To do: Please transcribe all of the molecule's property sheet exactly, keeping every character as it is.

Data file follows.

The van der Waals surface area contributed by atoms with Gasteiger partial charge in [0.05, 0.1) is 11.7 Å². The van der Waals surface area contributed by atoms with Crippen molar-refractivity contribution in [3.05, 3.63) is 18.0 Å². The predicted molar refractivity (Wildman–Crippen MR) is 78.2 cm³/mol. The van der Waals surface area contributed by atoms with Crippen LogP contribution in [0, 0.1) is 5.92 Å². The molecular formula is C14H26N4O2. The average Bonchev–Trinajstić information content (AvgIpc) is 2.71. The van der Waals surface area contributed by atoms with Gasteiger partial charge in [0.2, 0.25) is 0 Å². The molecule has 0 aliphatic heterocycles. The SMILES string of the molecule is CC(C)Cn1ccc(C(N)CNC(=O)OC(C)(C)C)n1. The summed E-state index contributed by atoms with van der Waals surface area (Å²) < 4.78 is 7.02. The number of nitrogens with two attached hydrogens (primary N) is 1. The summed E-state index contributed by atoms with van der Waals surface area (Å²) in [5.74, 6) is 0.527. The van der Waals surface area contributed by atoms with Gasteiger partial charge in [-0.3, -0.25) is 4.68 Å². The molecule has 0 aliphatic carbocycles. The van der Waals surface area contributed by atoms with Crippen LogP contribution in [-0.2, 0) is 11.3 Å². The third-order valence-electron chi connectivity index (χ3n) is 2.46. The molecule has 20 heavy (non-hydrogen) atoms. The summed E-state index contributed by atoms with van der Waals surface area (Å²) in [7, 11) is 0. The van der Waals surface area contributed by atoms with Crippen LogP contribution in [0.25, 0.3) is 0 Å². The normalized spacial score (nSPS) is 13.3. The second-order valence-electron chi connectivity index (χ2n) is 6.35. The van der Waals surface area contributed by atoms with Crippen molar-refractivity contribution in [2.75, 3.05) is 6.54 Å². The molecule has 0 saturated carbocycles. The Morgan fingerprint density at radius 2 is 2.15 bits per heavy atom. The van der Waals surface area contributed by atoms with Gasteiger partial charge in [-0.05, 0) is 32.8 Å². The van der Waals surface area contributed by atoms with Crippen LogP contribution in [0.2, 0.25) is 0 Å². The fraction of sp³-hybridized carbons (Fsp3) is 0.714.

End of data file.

The van der Waals surface area contributed by atoms with Gasteiger partial charge in [0.05, 0.1) is 11.7 Å². The van der Waals surface area contributed by atoms with Crippen molar-refractivity contribution in [3.05, 3.63) is 18.0 Å². The predicted molar refractivity (Wildman–Crippen MR) is 78.2 cm³/mol. The van der Waals surface area contributed by atoms with Crippen LogP contribution in [0, 0.1) is 5.92 Å². The molecular formula is C14H26N4O2. The average Bonchev–Trinajstić information content (AvgIpc) is 2.71. The van der Waals surface area contributed by atoms with Gasteiger partial charge in [0.2, 0.25) is 0 Å². The molecule has 0 aliphatic heterocycles. The SMILES string of the molecule is CC(C)Cn1ccc(C(N)CNC(=O)OC(C)(C)C)n1. The summed E-state index contributed by atoms with van der Waals surface area (Å²) < 4.78 is 7.02. The number of nitrogens with two attached hydrogens (primary N) is 1. The summed E-state index contributed by atoms with van der Waals surface area (Å²) in [5.74, 6) is 0.527. The van der Waals surface area contributed by atoms with Gasteiger partial charge in [-0.3, -0.25) is 4.68 Å². The molecule has 0 aliphatic carbocycles. The van der Waals surface area contributed by atoms with Crippen LogP contribution in [-0.2, 0) is 11.3 Å². The third-order valence-electron chi connectivity index (χ3n) is 2.46. The molecule has 20 heavy (non-hydrogen) atoms. The summed E-state index contributed by atoms with van der Waals surface area (Å²) in [7, 11) is 0. The van der Waals surface area contributed by atoms with Crippen LogP contribution in [0.25, 0.3) is 0 Å². The normalized spacial score (nSPS) is 13.3. The second-order valence-electron chi connectivity index (χ2n) is 6.35. The van der Waals surface area contributed by atoms with Crippen molar-refractivity contribution in [2.75, 3.05) is 6.54 Å². The molecule has 0 saturated carbocycles. The Morgan fingerprint density at radius 2 is 2.15 bits per heavy atom. The van der Waals surface area contributed by atoms with Gasteiger partial charge in [-0.05, 0) is 32.8 Å². The van der Waals surface area contributed by atoms with Crippen LogP contribution in [0.2, 0.25) is 0 Å². The fraction of sp³-hybridized carbons (Fsp3) is 0.714.